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There was a time I didn’t think about you much. In my 20’s I would have scrunched up my face and recoiled at the prospect of being a mum. I wanted to go out all night drinking not stay at home feeding. Talking about babies was boring to me. I felt sorry for women who seemed to be able to do nothing else.

At 30 I heard a distinct ‘tick’ of my biological clock. It happened while cuddling with an adorable six month old during a baby sitting job. For the next five years I plotted, planned, freaked out, and eventually became obsessed with having a child. I knew time was slipping through my fingers so I finally drew a line in the sand and set a date to start trying. Since I wanted a summer baby September seemed like the perfect month. Just three months before the start date I was diagnosed with a hormone positive breast cancer.

I risked feeding my cancer by injecting hormones everyday in order to harvest eggs. I felt the tumor get bigger.  I found a baby donor daddy and all nine of my eggs became embryos. Thats when you became you. From an idea you became an entity albeit one on ice in Pasadena but you were here.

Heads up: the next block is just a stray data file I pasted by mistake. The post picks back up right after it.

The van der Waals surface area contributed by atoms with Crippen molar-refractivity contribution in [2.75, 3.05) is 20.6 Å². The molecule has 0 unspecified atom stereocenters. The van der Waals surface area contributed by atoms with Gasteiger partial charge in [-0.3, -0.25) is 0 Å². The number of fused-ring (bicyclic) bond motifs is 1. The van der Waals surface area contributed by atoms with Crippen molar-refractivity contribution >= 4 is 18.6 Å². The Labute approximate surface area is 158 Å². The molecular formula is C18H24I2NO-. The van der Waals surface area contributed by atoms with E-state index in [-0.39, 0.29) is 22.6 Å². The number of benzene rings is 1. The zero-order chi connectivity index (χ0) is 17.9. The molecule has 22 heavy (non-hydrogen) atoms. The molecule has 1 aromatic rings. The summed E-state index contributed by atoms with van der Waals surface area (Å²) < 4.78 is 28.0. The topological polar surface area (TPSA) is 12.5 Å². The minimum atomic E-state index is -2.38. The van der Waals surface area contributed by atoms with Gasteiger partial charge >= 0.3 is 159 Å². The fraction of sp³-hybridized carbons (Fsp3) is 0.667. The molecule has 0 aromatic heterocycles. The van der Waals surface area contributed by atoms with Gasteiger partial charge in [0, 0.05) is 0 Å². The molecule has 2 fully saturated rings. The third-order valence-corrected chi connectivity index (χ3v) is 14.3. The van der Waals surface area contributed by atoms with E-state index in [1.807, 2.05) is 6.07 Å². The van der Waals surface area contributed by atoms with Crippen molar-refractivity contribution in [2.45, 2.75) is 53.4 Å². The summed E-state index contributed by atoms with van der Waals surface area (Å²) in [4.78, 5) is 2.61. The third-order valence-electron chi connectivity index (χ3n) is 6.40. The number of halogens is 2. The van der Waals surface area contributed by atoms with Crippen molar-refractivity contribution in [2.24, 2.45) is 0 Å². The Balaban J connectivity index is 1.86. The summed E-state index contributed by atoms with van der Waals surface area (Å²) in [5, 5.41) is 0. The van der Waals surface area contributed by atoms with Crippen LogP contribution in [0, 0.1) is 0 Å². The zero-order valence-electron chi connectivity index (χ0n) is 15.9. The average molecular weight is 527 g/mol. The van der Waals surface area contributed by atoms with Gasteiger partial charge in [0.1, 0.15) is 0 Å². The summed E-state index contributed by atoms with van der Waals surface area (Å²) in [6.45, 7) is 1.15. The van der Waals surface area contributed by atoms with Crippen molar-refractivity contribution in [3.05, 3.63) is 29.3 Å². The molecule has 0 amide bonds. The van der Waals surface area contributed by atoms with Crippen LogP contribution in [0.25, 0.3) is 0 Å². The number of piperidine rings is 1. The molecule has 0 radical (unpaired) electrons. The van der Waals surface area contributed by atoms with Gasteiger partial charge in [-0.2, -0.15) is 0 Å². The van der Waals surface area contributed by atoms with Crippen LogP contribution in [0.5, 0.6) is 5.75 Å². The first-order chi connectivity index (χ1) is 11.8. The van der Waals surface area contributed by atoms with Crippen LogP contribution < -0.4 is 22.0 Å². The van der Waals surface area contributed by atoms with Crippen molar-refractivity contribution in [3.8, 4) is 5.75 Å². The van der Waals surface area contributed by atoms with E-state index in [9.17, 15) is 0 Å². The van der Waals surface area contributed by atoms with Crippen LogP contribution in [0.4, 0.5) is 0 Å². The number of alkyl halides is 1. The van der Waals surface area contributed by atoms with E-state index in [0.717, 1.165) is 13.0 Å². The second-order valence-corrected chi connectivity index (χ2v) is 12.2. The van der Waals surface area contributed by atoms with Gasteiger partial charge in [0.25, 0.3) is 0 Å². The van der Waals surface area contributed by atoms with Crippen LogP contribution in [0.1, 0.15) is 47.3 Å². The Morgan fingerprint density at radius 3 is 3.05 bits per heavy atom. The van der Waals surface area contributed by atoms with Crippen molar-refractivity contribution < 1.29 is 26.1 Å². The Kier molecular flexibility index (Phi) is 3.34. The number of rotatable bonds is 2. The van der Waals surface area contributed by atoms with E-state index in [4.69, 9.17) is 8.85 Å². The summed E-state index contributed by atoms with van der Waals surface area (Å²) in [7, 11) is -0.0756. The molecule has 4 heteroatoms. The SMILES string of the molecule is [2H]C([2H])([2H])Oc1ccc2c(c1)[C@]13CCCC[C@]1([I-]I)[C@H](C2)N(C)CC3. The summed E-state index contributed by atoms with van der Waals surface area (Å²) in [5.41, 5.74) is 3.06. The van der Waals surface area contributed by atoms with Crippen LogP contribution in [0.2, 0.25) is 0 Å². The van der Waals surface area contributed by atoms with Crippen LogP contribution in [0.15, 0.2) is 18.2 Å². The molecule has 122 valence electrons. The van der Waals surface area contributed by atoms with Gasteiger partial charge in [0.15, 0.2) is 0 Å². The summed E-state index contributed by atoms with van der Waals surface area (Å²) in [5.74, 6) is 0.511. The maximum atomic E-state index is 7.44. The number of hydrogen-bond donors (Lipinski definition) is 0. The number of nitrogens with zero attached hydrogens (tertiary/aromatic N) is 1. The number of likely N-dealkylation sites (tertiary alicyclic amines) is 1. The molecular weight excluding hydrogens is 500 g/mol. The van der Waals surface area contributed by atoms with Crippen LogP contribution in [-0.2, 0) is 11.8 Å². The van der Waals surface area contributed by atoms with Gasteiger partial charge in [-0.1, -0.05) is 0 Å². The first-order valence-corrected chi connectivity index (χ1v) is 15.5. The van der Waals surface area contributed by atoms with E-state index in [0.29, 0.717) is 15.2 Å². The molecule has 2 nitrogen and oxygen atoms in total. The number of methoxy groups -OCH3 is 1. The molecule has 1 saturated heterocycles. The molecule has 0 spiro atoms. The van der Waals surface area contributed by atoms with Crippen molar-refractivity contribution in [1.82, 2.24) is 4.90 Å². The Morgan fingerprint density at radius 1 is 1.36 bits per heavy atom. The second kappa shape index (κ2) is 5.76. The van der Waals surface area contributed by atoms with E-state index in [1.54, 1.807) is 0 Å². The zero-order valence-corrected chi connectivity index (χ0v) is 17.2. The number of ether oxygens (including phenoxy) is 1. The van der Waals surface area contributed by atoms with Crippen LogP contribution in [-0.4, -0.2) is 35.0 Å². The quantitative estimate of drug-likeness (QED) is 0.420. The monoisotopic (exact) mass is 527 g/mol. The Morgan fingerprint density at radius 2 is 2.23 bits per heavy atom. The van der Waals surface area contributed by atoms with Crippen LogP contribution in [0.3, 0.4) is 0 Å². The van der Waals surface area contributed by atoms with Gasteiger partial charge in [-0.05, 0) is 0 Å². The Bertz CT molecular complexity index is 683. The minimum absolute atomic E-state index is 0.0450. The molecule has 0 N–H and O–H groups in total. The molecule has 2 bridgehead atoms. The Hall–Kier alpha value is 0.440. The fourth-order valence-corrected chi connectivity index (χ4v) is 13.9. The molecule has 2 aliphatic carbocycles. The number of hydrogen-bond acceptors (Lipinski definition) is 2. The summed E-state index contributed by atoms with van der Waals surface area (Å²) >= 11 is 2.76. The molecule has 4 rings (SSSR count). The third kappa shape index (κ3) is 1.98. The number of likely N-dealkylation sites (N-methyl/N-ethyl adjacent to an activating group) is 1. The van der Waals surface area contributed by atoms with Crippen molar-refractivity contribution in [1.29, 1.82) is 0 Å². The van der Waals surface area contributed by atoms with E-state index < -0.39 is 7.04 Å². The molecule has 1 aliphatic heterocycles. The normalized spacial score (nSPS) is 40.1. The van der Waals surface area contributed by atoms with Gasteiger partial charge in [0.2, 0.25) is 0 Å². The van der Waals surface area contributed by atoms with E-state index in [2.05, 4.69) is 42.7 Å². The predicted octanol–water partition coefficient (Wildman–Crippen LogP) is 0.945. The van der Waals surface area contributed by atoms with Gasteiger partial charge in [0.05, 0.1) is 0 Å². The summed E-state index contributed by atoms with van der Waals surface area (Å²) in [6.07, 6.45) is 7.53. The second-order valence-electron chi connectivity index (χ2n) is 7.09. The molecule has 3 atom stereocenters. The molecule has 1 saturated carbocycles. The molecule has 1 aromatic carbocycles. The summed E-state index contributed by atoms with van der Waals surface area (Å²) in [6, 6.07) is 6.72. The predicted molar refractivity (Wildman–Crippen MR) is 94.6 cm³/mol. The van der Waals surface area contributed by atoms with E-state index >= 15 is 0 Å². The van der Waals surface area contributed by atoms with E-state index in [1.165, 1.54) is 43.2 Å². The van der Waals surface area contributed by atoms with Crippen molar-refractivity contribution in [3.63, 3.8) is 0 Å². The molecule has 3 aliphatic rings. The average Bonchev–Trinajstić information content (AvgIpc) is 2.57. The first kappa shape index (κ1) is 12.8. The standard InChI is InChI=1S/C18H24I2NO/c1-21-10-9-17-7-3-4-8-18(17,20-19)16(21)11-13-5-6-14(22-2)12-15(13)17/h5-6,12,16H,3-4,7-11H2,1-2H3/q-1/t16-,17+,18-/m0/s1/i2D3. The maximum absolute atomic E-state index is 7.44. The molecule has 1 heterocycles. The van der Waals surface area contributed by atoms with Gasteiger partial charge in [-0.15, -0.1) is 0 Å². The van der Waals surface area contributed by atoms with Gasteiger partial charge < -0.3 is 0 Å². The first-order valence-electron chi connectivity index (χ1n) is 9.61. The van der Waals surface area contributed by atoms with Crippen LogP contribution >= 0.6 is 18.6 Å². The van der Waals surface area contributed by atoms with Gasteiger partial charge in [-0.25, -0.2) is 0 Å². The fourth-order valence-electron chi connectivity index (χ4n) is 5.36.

It would have been easier for me to not want to have you. I was told it was too risky for me to carry you, I worried I didn’t have enough to offer and ultimately I was scared I might die before you got to adulthood. However much I tried to not want you, I did, desperately.

In a huge act of optimism I realized I needed to live like I was living. So I decided to start the other half of the IVF process and get pregnant.

I battled with UK laws for over six months for you to be allowed to enter England. After winning I took thousand of hormones in the form of pills, patches and suppositories. I spent thousands of dollars followed by thousands of pounds to get to this point.  On transfer day I saw you as a distinct clump of cells on the screen before they put you into my womb. I whispered in my head, I love you already.